Why real love stories aren’t about fate or destiny

Published in The Independent on May 26, 2022

Have you ever wondered if you would have fallen in love with the same people if you’d lived in a different time? Would you even have met them, in an era with different social mobility – and if you had, would the relationships have worked out?

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What Time is Love is published!

My debut novel is now out in the world… available in hardback, as an eBook and as an audiobook. For links to online retailers, click here, or The LRB Bookshop and Waterstones in Sheffield have some signed copies!

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Review: Reward System, Gem Calder

Published in The Observer on May 2, 2022

These six short stories are almost a novel, interlinked by characters who drift and reconnect with one another in the way friends do, living a big-city, post-university life. And this is Calder’s canvas: young adulthood, and a generation simultaneously bound to one another via social media and yet lost in a disconnected modern world.

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Inês De Castro: The macabre tale of the ‘skeleton queen’

Published in BBC Culture on April 20, 2022

It’s a tale as old as time – two lovers unjustly torn apart. But while the story of King Pedro I and his queen Inês De Castro has shades of Romeo and Juliet in its set up, it ends up somewhere altogether more macabre – imagine if Shakespeare’s tale swerved into horror movie territory in the final act. 

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Why Alice is the ultimate icon of children’s books

Published in BBC Culture May 12, 2021

For books that are all about surprising transformations, it should perhaps be no real surprise that Alice’s Adventures in Wonderland and Through the Looking-Glass are among the most frequently adapted and reinterpreted stories ever written.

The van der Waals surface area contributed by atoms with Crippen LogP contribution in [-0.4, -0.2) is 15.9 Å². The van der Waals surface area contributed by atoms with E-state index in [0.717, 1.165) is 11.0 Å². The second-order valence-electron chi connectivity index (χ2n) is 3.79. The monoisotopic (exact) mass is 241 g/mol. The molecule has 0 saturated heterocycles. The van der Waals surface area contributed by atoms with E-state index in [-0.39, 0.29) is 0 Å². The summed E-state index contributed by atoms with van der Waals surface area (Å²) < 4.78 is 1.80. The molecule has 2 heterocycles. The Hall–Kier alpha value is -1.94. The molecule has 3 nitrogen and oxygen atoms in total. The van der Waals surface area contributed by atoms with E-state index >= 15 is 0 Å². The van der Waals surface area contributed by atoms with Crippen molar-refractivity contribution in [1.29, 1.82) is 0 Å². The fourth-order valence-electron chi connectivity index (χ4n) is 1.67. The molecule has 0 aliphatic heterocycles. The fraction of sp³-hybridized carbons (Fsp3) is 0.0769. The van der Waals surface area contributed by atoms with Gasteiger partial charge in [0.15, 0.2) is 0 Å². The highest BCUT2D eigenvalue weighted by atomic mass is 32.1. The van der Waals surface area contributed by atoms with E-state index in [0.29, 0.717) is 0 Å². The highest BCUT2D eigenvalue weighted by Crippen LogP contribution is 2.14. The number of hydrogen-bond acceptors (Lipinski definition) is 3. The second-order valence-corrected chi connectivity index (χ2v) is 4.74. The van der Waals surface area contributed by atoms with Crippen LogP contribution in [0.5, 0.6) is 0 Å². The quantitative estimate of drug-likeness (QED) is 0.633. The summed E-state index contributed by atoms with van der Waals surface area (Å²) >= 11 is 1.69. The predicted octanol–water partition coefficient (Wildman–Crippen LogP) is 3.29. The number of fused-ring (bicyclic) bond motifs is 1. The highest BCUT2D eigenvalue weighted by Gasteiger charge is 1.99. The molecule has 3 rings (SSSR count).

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Review: Luster, Raven Leilani

Published in The Observer January 17, 2021

Luster sails into 2021 on clouds of praise, vapour trails of hype streaming behind it. “The most delicious novel I’ve read,” says Candice Carty-Williams; “brutal – and brilliant” opines Zadie Smith. Perhaps she would say that, being Raven Leilani’s mentor and former tutor at NYU.

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Review: The Prophets, Robert Jones Jr

Published in The Observer January 4, 2021

In a letter to the reader at the start of Robert Jones Jr’s debut novel, he says he was compelled to write the book after hearing voices insisting he ask the question “Did Black queer people exist in the distant past?” and then share the answer: of course they did.

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Review: On Connection, Kae Tempest

Published in The Observer October 25, 2020

Kae Tempest has added one more string to an already crowded bow: On Connection is the first nonfiction work by this Mercury prize-winning musician, Ted Hughes award-winning poet, acclaimed playwright, novelist, and chief creative chronicler of the last decade. It’s also Tempest’s first publication since changing their name from Kate, and using they/them pronouns.

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